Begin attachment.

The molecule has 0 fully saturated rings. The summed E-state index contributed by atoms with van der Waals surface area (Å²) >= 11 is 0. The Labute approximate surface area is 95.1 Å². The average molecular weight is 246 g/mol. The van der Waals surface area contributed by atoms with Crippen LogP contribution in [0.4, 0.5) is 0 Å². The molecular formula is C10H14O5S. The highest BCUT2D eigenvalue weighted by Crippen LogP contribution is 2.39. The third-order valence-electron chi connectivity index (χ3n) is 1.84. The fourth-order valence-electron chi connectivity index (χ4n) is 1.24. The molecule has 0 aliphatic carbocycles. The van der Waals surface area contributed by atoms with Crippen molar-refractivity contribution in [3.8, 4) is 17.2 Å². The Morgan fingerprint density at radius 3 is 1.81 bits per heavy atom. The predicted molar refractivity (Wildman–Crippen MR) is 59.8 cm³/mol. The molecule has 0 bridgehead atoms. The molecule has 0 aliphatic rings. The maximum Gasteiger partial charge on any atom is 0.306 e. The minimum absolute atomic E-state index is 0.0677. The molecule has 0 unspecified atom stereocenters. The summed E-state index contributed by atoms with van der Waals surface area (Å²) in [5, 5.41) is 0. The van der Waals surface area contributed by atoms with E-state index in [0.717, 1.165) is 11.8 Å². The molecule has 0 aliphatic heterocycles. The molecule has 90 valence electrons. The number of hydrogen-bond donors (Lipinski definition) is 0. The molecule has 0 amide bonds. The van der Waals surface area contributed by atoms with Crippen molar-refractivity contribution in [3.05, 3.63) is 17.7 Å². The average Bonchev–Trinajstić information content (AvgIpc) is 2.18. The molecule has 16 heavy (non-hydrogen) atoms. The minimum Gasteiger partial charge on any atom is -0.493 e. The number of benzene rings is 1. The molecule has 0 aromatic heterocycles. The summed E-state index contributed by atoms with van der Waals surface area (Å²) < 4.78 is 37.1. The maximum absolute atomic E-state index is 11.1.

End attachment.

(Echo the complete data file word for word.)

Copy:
The molecule has 0 fully saturated rings. The summed E-state index contributed by atoms with van der Waals surface area (Å²) >= 11 is 0. The Labute approximate surface area is 95.1 Å². The average molecular weight is 246 g/mol. The van der Waals surface area contributed by atoms with Crippen LogP contribution in [0.4, 0.5) is 0 Å². The molecular formula is C10H14O5S. The highest BCUT2D eigenvalue weighted by Crippen LogP contribution is 2.39. The third-order valence-electron chi connectivity index (χ3n) is 1.84. The fourth-order valence-electron chi connectivity index (χ4n) is 1.24. The molecule has 0 aliphatic carbocycles. The van der Waals surface area contributed by atoms with Crippen molar-refractivity contribution in [3.8, 4) is 17.2 Å². The Morgan fingerprint density at radius 3 is 1.81 bits per heavy atom. The predicted molar refractivity (Wildman–Crippen MR) is 59.8 cm³/mol. The molecule has 0 bridgehead atoms. The molecule has 0 aliphatic rings. The maximum Gasteiger partial charge on any atom is 0.306 e. The minimum absolute atomic E-state index is 0.0677. The molecule has 0 unspecified atom stereocenters. The summed E-state index contributed by atoms with van der Waals surface area (Å²) in [5, 5.41) is 0. The van der Waals surface area contributed by atoms with E-state index in [0.717, 1.165) is 11.8 Å². The molecule has 0 aliphatic heterocycles. The molecule has 90 valence electrons. The number of hydrogen-bond donors (Lipinski definition) is 0. The molecule has 0 amide bonds. The van der Waals surface area contributed by atoms with Crippen molar-refractivity contribution in [3.05, 3.63) is 17.7 Å². The average Bonchev–Trinajstić information content (AvgIpc) is 2.18. The molecule has 16 heavy (non-hydrogen) atoms. The minimum Gasteiger partial charge on any atom is -0.493 e. The number of benzene rings is 1. The molecule has 0 aromatic heterocycles. The summed E-state index contributed by atoms with van der Waals surface area (Å²) < 4.78 is 37.1. The maximum absolute atomic E-state index is 11.1.